But that would be the final blowoff that would signal the beginning of a major bear market in bonds. In other words, we think interest rates will rise substantially over the next few years…but not quite yet.

“At some point,” Barry says, “the bond bears are going to be right.” We’re confident that point will arrive before the end of the decade.

2. Boomers’ retirements are about to be crushed (again) in junk bonds and the wrong dividend stocks. First, they lost their shirts in the tech bust. Then they lost their pants in the housing bust. And in 2013, the baby boomer cohort is about to be stripped of its skivvies…thanks to the Fed’s zero-interest rate policy. Because intermediate-term Treasurys and CDs yield close to nothing, savers have been trying to get some yield on their savings wherever they can find it. In this context, junk bonds seem appealing. They offer yields that are at least greater than zero, which is why many investors have been flooding into the junk bond market.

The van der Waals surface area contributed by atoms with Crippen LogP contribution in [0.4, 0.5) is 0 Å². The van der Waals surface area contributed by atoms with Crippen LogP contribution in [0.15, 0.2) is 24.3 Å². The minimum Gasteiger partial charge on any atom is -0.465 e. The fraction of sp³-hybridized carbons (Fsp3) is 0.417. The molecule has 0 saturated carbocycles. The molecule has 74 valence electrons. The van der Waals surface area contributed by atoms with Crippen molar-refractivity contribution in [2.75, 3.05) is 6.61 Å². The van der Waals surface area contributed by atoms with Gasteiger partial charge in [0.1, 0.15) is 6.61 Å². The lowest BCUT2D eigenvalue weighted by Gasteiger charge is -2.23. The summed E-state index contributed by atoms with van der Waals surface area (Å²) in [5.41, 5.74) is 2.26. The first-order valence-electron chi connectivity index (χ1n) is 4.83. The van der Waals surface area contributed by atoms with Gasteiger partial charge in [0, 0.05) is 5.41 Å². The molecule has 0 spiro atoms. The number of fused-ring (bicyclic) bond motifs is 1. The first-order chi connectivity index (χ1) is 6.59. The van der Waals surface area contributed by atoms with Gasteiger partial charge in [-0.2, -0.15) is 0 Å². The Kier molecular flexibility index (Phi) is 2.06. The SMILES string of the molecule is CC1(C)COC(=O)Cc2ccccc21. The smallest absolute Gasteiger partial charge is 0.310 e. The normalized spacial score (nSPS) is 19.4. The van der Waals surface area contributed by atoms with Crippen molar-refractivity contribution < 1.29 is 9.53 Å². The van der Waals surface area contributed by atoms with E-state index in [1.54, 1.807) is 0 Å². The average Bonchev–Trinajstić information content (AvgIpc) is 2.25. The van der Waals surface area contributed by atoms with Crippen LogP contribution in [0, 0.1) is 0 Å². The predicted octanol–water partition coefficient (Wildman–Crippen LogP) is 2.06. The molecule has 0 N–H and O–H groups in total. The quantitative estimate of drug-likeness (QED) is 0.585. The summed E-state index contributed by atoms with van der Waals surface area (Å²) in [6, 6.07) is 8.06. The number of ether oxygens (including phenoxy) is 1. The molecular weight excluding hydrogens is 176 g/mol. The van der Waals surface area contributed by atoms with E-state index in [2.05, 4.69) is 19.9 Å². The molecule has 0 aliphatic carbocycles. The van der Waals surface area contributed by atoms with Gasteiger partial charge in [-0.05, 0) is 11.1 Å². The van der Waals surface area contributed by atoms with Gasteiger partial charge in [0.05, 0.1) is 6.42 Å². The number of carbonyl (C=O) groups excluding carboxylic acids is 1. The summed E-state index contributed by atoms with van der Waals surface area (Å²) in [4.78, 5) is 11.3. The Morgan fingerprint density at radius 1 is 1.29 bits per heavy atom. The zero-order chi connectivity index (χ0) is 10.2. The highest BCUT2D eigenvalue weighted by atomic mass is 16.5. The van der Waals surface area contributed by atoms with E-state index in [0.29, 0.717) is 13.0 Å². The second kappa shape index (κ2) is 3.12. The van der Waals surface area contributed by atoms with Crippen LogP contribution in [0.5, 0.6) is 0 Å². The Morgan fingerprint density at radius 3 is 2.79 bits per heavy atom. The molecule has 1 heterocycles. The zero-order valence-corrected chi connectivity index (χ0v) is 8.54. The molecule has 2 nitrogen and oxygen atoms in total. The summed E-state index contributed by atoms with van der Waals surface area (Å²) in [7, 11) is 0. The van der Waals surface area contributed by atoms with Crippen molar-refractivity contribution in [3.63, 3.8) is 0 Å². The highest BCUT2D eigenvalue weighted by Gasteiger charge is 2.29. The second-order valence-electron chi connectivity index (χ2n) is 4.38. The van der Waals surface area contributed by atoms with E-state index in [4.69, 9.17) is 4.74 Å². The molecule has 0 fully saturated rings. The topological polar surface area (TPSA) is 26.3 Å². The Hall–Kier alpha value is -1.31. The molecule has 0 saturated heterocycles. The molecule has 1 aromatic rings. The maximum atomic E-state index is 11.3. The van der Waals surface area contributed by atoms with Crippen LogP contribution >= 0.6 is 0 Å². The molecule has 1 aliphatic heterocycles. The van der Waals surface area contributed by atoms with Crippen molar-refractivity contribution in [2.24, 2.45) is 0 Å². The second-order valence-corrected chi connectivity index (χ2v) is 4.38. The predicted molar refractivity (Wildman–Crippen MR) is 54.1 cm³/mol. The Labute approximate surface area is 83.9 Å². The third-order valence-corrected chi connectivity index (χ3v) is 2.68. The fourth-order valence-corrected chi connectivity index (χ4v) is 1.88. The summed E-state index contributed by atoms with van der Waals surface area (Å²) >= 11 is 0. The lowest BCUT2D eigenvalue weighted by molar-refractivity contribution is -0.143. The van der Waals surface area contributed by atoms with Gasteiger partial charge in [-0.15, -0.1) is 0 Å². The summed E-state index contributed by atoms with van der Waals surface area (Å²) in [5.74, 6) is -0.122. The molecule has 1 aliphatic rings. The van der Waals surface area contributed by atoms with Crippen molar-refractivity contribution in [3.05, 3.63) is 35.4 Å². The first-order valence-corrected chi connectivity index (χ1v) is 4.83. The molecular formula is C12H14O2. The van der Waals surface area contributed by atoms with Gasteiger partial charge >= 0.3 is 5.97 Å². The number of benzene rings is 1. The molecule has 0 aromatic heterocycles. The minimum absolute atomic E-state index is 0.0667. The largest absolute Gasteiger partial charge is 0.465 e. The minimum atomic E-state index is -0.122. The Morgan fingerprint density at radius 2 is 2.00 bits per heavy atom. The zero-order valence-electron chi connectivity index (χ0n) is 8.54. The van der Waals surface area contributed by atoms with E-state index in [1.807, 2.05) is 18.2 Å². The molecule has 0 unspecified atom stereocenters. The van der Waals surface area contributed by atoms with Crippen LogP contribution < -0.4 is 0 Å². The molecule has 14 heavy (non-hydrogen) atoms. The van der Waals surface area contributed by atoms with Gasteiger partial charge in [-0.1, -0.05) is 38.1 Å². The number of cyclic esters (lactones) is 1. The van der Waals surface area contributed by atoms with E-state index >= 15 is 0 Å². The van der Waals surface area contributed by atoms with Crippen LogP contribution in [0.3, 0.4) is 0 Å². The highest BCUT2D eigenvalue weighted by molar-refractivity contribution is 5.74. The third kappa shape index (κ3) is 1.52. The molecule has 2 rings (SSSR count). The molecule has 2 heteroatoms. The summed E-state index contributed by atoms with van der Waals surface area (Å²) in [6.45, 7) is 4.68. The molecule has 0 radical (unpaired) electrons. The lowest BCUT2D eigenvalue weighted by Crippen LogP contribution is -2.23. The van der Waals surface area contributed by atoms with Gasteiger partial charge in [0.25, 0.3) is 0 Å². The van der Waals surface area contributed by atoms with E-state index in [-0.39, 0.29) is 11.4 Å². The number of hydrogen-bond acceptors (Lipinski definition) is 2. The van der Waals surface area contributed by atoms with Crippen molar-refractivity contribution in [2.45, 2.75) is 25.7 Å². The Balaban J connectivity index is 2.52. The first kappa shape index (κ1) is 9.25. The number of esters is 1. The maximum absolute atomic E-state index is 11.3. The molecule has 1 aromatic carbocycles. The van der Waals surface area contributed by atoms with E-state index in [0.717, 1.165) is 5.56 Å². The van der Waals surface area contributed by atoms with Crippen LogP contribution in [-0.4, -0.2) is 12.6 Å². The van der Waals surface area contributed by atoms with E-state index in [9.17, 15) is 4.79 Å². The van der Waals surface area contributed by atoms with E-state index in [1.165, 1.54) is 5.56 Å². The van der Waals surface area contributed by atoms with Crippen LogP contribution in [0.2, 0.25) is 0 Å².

Bad call.

Understand the Fed’s priorities: Saving and investing is their mortal enemy. “They want spending and speculating,” says our macro strategist Dan Amoss, “and are willing to risk the entire monetary system in the process.” Result: “Investors are taking foolish risks; they’ve bid up junk bonds and dividend stocks, pushing yields down in the process.”

If only investing were as simple as buying risky assets when interest rates are stuck at zero. Ask the average Japanese investor how that’s worked for them the last 20 years.